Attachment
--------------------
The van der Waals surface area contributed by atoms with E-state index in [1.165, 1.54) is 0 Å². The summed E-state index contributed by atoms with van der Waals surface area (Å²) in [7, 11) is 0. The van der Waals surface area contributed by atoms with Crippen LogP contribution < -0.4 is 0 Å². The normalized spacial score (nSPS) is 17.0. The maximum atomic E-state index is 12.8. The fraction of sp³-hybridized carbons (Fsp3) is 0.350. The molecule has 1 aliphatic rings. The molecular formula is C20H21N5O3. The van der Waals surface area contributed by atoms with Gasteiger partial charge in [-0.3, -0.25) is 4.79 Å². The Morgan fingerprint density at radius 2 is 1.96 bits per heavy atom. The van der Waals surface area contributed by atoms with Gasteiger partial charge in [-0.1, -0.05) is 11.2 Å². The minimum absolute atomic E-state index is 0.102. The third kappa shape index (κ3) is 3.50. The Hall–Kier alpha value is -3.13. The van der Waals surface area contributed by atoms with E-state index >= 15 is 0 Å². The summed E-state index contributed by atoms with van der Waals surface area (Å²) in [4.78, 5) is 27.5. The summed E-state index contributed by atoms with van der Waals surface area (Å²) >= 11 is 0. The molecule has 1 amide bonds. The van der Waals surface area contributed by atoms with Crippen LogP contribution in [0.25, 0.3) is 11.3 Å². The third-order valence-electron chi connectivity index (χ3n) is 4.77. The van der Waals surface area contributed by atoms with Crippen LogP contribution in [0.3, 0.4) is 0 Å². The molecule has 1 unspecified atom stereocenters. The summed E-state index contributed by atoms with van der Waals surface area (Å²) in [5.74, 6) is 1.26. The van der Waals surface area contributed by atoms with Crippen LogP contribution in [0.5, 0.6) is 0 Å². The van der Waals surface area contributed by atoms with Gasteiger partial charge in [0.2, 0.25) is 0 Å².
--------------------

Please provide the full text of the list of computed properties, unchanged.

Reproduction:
The van der Waals surface area contributed by atoms with E-state index in [1.165, 1.54) is 0 Å². The summed E-state index contributed by atoms with van der Waals surface area (Å²) in [7, 11) is 0. The van der Waals surface area contributed by atoms with Crippen LogP contribution < -0.4 is 0 Å². The normalized spacial score (nSPS) is 17.0. The maximum atomic E-state index is 12.8. The fraction of sp³-hybridized carbons (Fsp3) is 0.350. The molecule has 1 aliphatic rings. The molecular formula is C20H21N5O3. The van der Waals surface area contributed by atoms with Gasteiger partial charge in [-0.3, -0.25) is 4.79 Å². The Morgan fingerprint density at radius 2 is 1.96 bits per heavy atom. The van der Waals surface area contributed by atoms with Gasteiger partial charge in [-0.1, -0.05) is 11.2 Å². The minimum absolute atomic E-state index is 0.102. The third kappa shape index (κ3) is 3.50. The Hall–Kier alpha value is -3.13. The van der Waals surface area contributed by atoms with E-state index >= 15 is 0 Å². The summed E-state index contributed by atoms with van der Waals surface area (Å²) in [4.78, 5) is 27.5. The summed E-state index contributed by atoms with van der Waals surface area (Å²) >= 11 is 0. The molecule has 1 amide bonds. The van der Waals surface area contributed by atoms with Crippen LogP contribution in [0.25, 0.3) is 11.3 Å². The third-order valence-electron chi connectivity index (χ3n) is 4.77. The van der Waals surface area contributed by atoms with Crippen LogP contribution in [0.3, 0.4) is 0 Å². The molecule has 1 unspecified atom stereocenters. The summed E-state index contributed by atoms with van der Waals surface area (Å²) in [5.74, 6) is 1.26. The van der Waals surface area contributed by atoms with Crippen LogP contribution in [0.5, 0.6) is 0 Å². The van der Waals surface area contributed by atoms with Gasteiger partial charge in [0.2, 0.25) is 0 Å².